Before discussing search engines as a marketing tool, it is important to understand what they are, how they work, how they have developed and how they will develop in the near future. Additionally, it is essential to know the players in the search arena and the connections between them, in order to be able to fully utilize search engine marketing.
A technical encyclopaedia, WhatIs.com, provides an accurate definition of a search engine.
“A search engine is a coordinated set of programs that includes:
In essence, the search engine bots crawl web pages and use links to help them navigate to other pages. The search engine then indexes those pages into its database. When a searcher sends a search query, the search engine compares the web pages in the index to find documents that are relevant to the search query. Based on its algorithm, the search engine returns results to the searcher in the search engine result page (SERP).
The search engine algorithm is a set of rules that a search engine follows, in order to return the most relevant results. Search engines fail to return relevant results sometimes, and that is why they need to improve their algorithm constantly. The algorithms determine the placement of web documents in the organic or natural search results, which are typically displayed on the left side of the screen in the SERPs, as illustrated in the figure 1.1.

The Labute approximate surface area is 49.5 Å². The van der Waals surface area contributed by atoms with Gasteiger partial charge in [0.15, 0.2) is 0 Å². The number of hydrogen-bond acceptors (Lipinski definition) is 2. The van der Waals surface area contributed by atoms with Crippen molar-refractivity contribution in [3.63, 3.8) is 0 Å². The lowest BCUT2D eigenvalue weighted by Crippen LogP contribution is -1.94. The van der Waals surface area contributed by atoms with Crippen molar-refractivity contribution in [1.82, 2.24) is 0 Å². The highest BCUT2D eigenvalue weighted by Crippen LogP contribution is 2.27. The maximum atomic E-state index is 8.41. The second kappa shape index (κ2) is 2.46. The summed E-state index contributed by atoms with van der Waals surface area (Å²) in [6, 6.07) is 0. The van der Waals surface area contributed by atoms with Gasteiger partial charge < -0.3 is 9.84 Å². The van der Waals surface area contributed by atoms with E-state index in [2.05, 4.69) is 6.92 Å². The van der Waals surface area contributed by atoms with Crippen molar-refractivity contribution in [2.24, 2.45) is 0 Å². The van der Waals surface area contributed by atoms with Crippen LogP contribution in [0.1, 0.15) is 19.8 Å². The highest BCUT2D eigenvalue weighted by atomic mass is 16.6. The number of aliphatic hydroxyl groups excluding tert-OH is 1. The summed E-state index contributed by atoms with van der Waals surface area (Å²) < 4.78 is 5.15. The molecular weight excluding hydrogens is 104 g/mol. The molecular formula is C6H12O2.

Search engine algorithms are very closely kept industry secrets, because of the fierce competition in the field. Another reason for search engines to keep their algorithms private is search engine spam. If webmasters knew the exact algorithm of a search engine, they could manipulate the results in their favour quite easily. By testing different tactics, website owners sometimes find out elements of the algorithms and act accordingly to boost their ranking in the SERPs. Therefore, changes in the algorithms are often due to increased search engine spam, which I will talk more about in chapter 4.2.
Relevancy is an essential part of search engines. Search engine relevancy is determined by how well a document provides the information a user is looking for, as measured by the user (Sullivan 2003a). Because relevancy of the documents changes between different users and because users may have different search objectives, returning relevant results is not an easy task. Therefore, search engine algorithms can be extremely complicated with hundreds or even thousands of variables.